Why in News?
S Y Quraishi writes: In such cases, like the recent split within the LJP, the election commission must use guidelines and precedents to make a decision.
Syllabus—GS2: Elections related issues
The sudden and dramatic developments in the Lok Janshakti Party (LJP) have caused quite a storm in the political circles.
Role of EC & Procedure involved in this regard:
- In cases of party spilt, EC does not take suo motu cognizance but comes into the picture only when a party approaches with its claim.
- Then the commission starts the quasi-judicial proceedings by giving notice to the other faction under Section 15 of the Election Symbols (Reservation & Allotment) order 1968, to give its version.
- Both factions are asked to produce evidence in their support.
- The EC examines the claims & counterclaims of the two factions to determine which one has the majority.
- The EC looks at the strength of each group in the party’s organization & in the legislatures applying the test of majority.
- Whenever EC failed to determine the strength of rival groups based on support within the party organization. It fell back on testing the majority among the elected MPs & MLAs.
- A spilt in a political party is not a new phenomenon, there have been several cases in the past.
- The most important one is that of the Indian National Congress spilt in 1969 leading to the formation of Congress(O) & Congress(I).
- Similar splits happen in AIADMK, Janata Dal & Samajwadi Party etc.
- In all these cases the EC went through the above-mentioned process.
- However many of these cases landed in the SC.
- The most significant was that of the INC in 1969 where SC upheld the order of the ECI applying the test of majority.
Mechanism followed by EC before Symbols order came into effect:
- Before 1968, the poll panel issued notification & executive orders under the Conduct of Election Rules 1961
- In 1964, when spilt in CPI happened, the breakaway group approached the ECI urging it to recognize them as the CPI(Marxist) & EC recognized it.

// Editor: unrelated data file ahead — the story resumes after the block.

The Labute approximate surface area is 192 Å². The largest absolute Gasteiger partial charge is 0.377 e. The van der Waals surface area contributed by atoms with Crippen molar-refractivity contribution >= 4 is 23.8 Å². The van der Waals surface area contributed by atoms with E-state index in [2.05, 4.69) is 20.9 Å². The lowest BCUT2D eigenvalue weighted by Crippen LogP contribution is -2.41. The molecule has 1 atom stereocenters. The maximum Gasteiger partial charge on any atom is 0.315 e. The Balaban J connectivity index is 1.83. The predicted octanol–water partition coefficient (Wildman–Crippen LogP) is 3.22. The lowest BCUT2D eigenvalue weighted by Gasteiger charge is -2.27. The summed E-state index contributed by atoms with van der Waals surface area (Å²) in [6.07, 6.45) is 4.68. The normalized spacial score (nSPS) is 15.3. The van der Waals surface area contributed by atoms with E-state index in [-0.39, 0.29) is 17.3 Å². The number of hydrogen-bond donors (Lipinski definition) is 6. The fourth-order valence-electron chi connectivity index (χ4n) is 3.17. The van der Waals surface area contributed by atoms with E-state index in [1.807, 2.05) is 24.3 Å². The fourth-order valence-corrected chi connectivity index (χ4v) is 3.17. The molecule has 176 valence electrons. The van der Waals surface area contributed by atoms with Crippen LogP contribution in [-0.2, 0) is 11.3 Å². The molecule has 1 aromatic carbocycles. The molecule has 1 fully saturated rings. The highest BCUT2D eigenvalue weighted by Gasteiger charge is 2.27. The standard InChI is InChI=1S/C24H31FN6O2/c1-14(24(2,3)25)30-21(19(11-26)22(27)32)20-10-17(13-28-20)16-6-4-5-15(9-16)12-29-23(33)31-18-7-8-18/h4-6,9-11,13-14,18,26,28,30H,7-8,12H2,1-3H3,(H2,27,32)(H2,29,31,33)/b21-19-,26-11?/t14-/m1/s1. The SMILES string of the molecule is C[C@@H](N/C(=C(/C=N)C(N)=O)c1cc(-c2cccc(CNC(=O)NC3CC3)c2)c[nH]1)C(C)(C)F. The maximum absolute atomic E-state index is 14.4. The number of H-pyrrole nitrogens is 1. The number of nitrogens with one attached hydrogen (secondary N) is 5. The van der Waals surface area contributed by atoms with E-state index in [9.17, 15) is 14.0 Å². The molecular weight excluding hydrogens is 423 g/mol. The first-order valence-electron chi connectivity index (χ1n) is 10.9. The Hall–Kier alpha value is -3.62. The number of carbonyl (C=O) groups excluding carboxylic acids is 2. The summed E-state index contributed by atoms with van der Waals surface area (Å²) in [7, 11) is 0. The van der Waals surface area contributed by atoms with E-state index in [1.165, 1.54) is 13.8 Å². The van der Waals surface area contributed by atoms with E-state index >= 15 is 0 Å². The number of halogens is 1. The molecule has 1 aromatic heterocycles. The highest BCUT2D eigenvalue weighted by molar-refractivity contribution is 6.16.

- But at that EC had no guidelines or precedents to fall back, it just used common sense to give its verdict through a notification.
- Very soon the EC decided to frame guidelines & issued the Symbols Orders in 1968.
- In its very first case, the EC applied the test of majority in Congress spilt & the SC upheld the principle & has been followed since then.
- However, in 1997, the EC introduced a new rule under which one faction got the party symbol, while the other had to register itself as a separate party.
- It was a milestone judgment for the EC as the apex court upheld the Constitutional validity of the Election Symbols(Reservation & Allotment) order 1968, giving an executive order the status of subordinate legislation.
- SC in the above case held that the symbol is not a property to be divided between two & in case of a spilt the EC has been authorized to determine which of the rival groups is the party entitled to the symbol.
- And the EC in resolving the dispute does not decide as to which group represents the party but which group is that party.
- The SC in many times upheld the test of majority in the Symbol order to be a valuable & relevant test to decide the dispute.
Its always been the practice of the commission to give detailed & holistic orders that can withstand judicial scrutiny. In this context illustrate that EC’s quasi-judicial or administrative orders always pass the judicial test.